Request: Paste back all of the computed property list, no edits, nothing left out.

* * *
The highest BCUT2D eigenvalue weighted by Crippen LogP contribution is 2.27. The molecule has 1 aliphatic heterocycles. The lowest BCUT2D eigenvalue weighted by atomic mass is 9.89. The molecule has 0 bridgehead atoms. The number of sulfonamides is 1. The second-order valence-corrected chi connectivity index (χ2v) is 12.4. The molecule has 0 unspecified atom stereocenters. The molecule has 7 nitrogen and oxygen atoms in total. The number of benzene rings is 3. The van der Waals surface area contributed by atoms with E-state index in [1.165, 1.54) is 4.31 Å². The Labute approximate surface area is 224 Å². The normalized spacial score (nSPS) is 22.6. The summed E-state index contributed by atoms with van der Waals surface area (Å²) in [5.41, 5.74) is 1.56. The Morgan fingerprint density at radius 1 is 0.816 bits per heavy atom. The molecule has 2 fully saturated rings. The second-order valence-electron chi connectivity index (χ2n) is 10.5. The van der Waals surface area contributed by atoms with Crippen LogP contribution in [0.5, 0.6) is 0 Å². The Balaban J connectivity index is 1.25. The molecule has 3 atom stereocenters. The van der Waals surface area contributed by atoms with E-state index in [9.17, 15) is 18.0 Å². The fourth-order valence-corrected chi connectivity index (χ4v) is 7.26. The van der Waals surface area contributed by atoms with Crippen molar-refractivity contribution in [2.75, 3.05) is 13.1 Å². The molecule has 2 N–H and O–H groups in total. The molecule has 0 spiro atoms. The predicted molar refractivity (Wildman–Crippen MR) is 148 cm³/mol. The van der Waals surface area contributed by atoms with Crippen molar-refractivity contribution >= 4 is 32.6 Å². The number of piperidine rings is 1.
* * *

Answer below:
The highest BCUT2D eigenvalue weighted by Crippen LogP contribution is 2.27. The molecule has 1 aliphatic heterocycles. The lowest BCUT2D eigenvalue weighted by atomic mass is 9.89. The molecule has 0 bridgehead atoms. The number of sulfonamides is 1. The second-order valence-corrected chi connectivity index (χ2v) is 12.4. The molecule has 0 unspecified atom stereocenters. The molecule has 7 nitrogen and oxygen atoms in total. The number of benzene rings is 3. The van der Waals surface area contributed by atoms with E-state index in [1.165, 1.54) is 4.31 Å². The Labute approximate surface area is 224 Å². The normalized spacial score (nSPS) is 22.6. The summed E-state index contributed by atoms with van der Waals surface area (Å²) in [5.41, 5.74) is 1.56. The Morgan fingerprint density at radius 1 is 0.816 bits per heavy atom. The molecule has 2 fully saturated rings. The second-order valence-electron chi connectivity index (χ2n) is 10.5. The van der Waals surface area contributed by atoms with Crippen LogP contribution in [0.5, 0.6) is 0 Å². The Balaban J connectivity index is 1.25. The molecule has 3 atom stereocenters. The van der Waals surface area contributed by atoms with E-state index in [9.17, 15) is 18.0 Å². The fourth-order valence-corrected chi connectivity index (χ4v) is 7.26. The van der Waals surface area contributed by atoms with Crippen molar-refractivity contribution in [2.75, 3.05) is 13.1 Å². The molecule has 2 N–H and O–H groups in total. The molecule has 0 spiro atoms. The predicted molar refractivity (Wildman–Crippen MR) is 148 cm³/mol. The van der Waals surface area contributed by atoms with Crippen molar-refractivity contribution >= 4 is 32.6 Å². The number of piperidine rings is 1.